Living with Wolves

Apr 9, 2011 3:34 PM by Dennis Bragg (KPAX/KAJ Media Center)

Tester explains wolf de-listing measure in budget bill

WASHINGTON, DC- Montana Senator Jon Tester says the proposal to take wolves off the Endangered Species List is "what's right for Montana and the West."

Tester, and Republican Representative Mike Simpson of Idaho have inserted the language into the budget bill being hashed out in Congress. The measure would not only lift ESA protection for wolves in Montana and Idaho, but would bar the federal courts from overturning that position.

The legislation would help to implement the settlement agreement worked out last month between the states, the U.S. Fish and Wildlife Service and some, but not all, of the conservation groups that have been fighting with the government agencies over wolf protection. Wolf management would be turned over to the states with federal oversight.

Tester says the bi-partisan approach is best for coming up with a permanent solution to the wolf management problem.

"This wolf fix isn't about one party's agenda," said Tester in a prepared statement. "It's about what's right for the Montana and the West, which is why I've been working so hard to get this solution passed, and why it has support for both sides."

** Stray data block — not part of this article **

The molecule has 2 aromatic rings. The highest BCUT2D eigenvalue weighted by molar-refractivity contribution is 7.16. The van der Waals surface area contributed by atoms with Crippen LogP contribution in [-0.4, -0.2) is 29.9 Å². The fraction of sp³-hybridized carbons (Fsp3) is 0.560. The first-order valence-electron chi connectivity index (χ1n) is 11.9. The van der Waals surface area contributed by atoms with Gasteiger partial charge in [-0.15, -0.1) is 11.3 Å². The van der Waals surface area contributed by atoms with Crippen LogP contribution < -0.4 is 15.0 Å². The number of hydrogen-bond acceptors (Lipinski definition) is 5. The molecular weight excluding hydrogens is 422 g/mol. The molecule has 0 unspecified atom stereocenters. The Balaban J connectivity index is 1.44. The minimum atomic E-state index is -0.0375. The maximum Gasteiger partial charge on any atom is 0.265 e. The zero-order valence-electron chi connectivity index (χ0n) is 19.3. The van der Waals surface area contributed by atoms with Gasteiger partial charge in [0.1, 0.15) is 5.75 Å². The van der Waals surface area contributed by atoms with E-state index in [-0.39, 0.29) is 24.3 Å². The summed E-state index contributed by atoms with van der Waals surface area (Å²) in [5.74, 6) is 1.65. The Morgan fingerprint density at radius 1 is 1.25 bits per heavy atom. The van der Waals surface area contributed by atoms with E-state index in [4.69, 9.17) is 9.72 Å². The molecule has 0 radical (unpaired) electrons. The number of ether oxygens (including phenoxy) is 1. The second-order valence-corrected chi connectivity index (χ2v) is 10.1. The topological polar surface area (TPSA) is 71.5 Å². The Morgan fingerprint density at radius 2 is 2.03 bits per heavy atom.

"It's high time for a predictable, practical law that finally delists Montana's wolves and returns their management to our state, for the sake of Montana jobs, our wildlife, our livestock and for the sake of the wolves themselves."

Simpson is chair of the House Interior Appropriations Subcommittee and has also been trying to press for a wolf management issues since U.S. District Court Judge Donald Molloy ordered the wolves be placed back on the Endangered Species List last summer.

Molloy is currently considering a pair of legal rulings concerning wolf management, one of which is a request for him to indicate whether he's agreeable to accepting the settlement. Several groups are urging him to reject the pact. His ruling on the ESA listing for wolves is currently before the U.S. 9th Circuit Court of Appeals.

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